A campaign finance watchdog group is raising questions about Rep. Seth Moulton’s political committee, after data from the 2020 election cycle showed only a thin slice of the leadership PAC’s funds went toward aiding other candidates and political groups.
In an ethics complaint filed Wednesday, the Washington, D.C.-based Campaign Legal Center urged the Office of Congressional Ethics to probe whether the Massachusetts Democrat and two other representatives violated House rules.
While most members of Congress chiefly use leadership PAC funds to make political contributions to like-minded candidates and groups, the Campaign Legal Center released a report last month pointing out that Moulton, Rep. Mike Kelly, and Rep. Gwen Moore dedicated less than 25 percent to politics, while using “meaningful sums” for things like travel, high-end dining, and sporting events.
In fact, Moulton’s leadership PAC — Serve America — put just 8 percent of the $1.7 million it spent from January 2019 to December 2020 toward political contributions, the lowest percentage of any member of Congress.
While most of the PAC’s spending went toward consultants, salaries, and administrative expenses, Serve America also “footed sizable bills for transportation, lodging, and meals,” the report said.
for example, Moulton’s leadership PACs spent approximately $20,000 on meals, food, and catering, including $3,200 in March 2020 at the East Pole, an upscale farm-to-table restaurant in New York City, and $350 at Proxi, a high-end small plates restaurant in Chicago.
Moulton’s leadership PACs also spent $9,200 on airfare, and paid $1,200 to Uber for transportation. Additionally, his leadership PACs spent $6,800 on lodging at Airbnb and an assortment of hotels across the country, including $540 at a Canopy by Hilton in Washington, D.C., in the glitzy, waterfront Wharf neighborhood.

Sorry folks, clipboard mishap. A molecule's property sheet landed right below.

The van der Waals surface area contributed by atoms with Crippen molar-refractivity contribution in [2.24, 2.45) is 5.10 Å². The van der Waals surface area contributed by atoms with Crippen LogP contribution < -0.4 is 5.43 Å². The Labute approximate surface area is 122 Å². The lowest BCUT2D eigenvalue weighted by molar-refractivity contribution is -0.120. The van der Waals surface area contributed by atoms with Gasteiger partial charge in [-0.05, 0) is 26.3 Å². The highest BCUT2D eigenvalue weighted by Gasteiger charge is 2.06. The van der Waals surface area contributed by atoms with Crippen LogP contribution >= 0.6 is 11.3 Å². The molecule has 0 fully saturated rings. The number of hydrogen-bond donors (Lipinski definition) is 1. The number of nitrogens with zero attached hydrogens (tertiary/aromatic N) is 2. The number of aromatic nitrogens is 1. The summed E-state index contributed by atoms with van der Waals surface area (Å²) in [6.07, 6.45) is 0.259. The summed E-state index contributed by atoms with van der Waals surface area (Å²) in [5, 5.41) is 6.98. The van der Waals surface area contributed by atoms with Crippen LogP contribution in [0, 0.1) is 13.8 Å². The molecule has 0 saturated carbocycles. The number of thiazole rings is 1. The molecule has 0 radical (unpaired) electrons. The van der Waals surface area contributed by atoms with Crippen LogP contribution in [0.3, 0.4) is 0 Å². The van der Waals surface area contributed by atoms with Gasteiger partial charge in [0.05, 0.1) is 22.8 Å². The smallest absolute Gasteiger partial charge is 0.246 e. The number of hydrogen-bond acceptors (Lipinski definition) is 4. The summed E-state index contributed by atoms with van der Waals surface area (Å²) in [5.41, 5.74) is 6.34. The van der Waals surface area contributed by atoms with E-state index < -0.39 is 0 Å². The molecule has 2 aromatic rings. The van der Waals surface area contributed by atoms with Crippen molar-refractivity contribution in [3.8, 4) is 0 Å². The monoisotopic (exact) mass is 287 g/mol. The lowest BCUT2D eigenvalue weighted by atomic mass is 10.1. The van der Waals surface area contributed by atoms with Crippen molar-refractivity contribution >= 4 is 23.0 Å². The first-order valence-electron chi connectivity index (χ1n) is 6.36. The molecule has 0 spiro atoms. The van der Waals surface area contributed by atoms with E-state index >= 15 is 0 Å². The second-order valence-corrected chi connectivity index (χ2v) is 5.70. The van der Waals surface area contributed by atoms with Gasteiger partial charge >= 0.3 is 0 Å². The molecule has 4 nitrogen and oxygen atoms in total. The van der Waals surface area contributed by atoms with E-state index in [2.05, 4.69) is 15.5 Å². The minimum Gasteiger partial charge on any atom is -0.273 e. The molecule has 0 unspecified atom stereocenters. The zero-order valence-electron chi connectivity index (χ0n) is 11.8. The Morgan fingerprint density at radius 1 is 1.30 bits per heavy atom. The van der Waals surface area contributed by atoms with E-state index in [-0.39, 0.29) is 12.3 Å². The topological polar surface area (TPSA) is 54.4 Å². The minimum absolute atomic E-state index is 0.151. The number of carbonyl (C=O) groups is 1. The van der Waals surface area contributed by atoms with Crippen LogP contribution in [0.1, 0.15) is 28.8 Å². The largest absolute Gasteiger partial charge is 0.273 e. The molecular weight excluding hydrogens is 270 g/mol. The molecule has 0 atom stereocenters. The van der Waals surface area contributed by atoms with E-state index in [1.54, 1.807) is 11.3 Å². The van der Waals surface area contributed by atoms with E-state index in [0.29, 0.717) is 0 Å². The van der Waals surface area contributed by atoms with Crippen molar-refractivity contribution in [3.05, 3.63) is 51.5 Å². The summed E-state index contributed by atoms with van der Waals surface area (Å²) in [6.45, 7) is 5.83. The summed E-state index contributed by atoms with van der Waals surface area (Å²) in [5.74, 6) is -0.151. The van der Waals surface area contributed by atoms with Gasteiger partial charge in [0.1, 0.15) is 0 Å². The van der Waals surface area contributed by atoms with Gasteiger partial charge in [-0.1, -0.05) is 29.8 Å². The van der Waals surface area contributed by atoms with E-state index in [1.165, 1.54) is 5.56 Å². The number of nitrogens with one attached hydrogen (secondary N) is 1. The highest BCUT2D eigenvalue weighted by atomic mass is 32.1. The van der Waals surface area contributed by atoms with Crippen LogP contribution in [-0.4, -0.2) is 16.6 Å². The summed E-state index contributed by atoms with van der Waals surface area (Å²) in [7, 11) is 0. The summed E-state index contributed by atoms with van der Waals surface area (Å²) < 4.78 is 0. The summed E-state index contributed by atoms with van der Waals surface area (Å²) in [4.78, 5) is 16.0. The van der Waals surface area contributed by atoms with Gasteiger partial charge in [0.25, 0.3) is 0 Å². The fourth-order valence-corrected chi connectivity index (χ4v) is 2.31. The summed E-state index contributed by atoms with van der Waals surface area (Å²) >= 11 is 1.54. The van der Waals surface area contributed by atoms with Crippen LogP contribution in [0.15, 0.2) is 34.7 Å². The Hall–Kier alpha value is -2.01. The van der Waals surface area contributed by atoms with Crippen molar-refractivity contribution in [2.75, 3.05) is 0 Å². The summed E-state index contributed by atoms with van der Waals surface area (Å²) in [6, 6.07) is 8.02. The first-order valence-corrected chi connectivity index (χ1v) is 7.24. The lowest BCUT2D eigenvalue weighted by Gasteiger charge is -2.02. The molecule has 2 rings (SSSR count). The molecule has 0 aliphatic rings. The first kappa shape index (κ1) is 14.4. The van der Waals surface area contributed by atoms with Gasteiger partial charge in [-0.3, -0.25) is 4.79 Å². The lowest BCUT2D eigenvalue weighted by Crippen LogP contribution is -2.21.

In response to the complaint, Moulton told the Salem News in a statement that his PAC works to ease direct donations from individuals to political candidates, instead of serving as a middle man.
“Measuring the PAC by percentages is inaccurate,” the Salem congressman said. “In our work, we excursion our network of donors directly to candidates. That shows up as operating expenses for the PAC, because it takes a team and travel and events to do it, but the results of the work do not flow by our accounts.”
If the Office of Congressional Ethics does open an investigation, it would likely be able to flush out whether those travel and event expenses were indeed connected to fundraisers, as opposed to personal use.
Getting that confirmation is essentially the point of the Campaign Legal Center’s complaint.
In a statement, the group said that “many leadership PACs look like slush funds, and that diminishes the public’s trust in our campaign finance system.”
“The law is clear that campaign funds cannot be used for personal use,” Kedric Payne, general counsel and senior director of ethics at the Campaign Legal Center, said. “When voters see thousands of campaign dollars spent on resort traveling and entertainment, they question whether the law is enforced.”
Meanwhile, Moore, a Wisconsin Democrat, spent 12 percent of her leadership PAC funds on politics; Kelly, a Pennsylvania Republican, spent 22 percent. Moore’s PAC notably use $9,000 on event tickets, while Kelly’s PAC spent tens of thousands of dollars on expensive resorts.
The Campaign Legal Center’s report last month noted that the leadership PACs of Sens. Ted Cruz and Rand Paul also spent less than 25 percent of their funds on politics at 12 percent and 18 percent, respectively. However, unlike the House, the Senate does not have an independent investigative office for ethic complaints.
Rep. Josh Gottheimer, a New Jersey Democrat, also had a leadership PAC that spent just 17 percent of its funds on politics, though a Campaign Legal Center spokesman said a more detailed look at its spending did not merit a complaint.
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